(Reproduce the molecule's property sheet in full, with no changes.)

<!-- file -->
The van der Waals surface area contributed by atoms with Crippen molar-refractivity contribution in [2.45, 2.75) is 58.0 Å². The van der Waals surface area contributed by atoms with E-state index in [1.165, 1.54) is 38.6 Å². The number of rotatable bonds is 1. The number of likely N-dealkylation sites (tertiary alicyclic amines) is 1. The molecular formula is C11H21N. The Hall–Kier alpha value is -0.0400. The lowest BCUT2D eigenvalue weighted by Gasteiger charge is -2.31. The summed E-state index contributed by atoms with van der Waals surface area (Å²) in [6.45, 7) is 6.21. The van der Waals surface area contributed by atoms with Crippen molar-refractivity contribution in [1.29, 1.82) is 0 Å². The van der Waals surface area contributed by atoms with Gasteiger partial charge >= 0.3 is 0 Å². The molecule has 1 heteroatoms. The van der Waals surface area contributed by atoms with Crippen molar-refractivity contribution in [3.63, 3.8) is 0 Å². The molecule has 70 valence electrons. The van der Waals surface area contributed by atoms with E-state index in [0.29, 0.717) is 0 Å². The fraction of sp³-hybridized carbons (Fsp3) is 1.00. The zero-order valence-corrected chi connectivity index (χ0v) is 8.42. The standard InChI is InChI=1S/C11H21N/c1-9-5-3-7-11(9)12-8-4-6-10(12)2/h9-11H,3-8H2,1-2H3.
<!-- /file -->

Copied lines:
The van der Waals surface area contributed by atoms with Crippen molar-refractivity contribution in [2.45, 2.75) is 58.0 Å². The van der Waals surface area contributed by atoms with E-state index in [1.165, 1.54) is 38.6 Å². The number of rotatable bonds is 1. The number of likely N-dealkylation sites (tertiary alicyclic amines) is 1. The molecular formula is C11H21N. The Hall–Kier alpha value is -0.0400. The lowest BCUT2D eigenvalue weighted by Gasteiger charge is -2.31. The summed E-state index contributed by atoms with van der Waals surface area (Å²) in [6.45, 7) is 6.21. The van der Waals surface area contributed by atoms with Crippen molar-refractivity contribution in [1.29, 1.82) is 0 Å². The van der Waals surface area contributed by atoms with Gasteiger partial charge >= 0.3 is 0 Å². The molecule has 1 heteroatoms. The van der Waals surface area contributed by atoms with Crippen molar-refractivity contribution in [3.63, 3.8) is 0 Å². The molecule has 70 valence electrons. The van der Waals surface area contributed by atoms with E-state index in [0.29, 0.717) is 0 Å². The fraction of sp³-hybridized carbons (Fsp3) is 1.00. The zero-order valence-corrected chi connectivity index (χ0v) is 8.42. The standard InChI is InChI=1S/C11H21N/c1-9-5-3-7-11(9)12-8-4-6-10(12)2/h9-11H,3-8H2,1-2H3.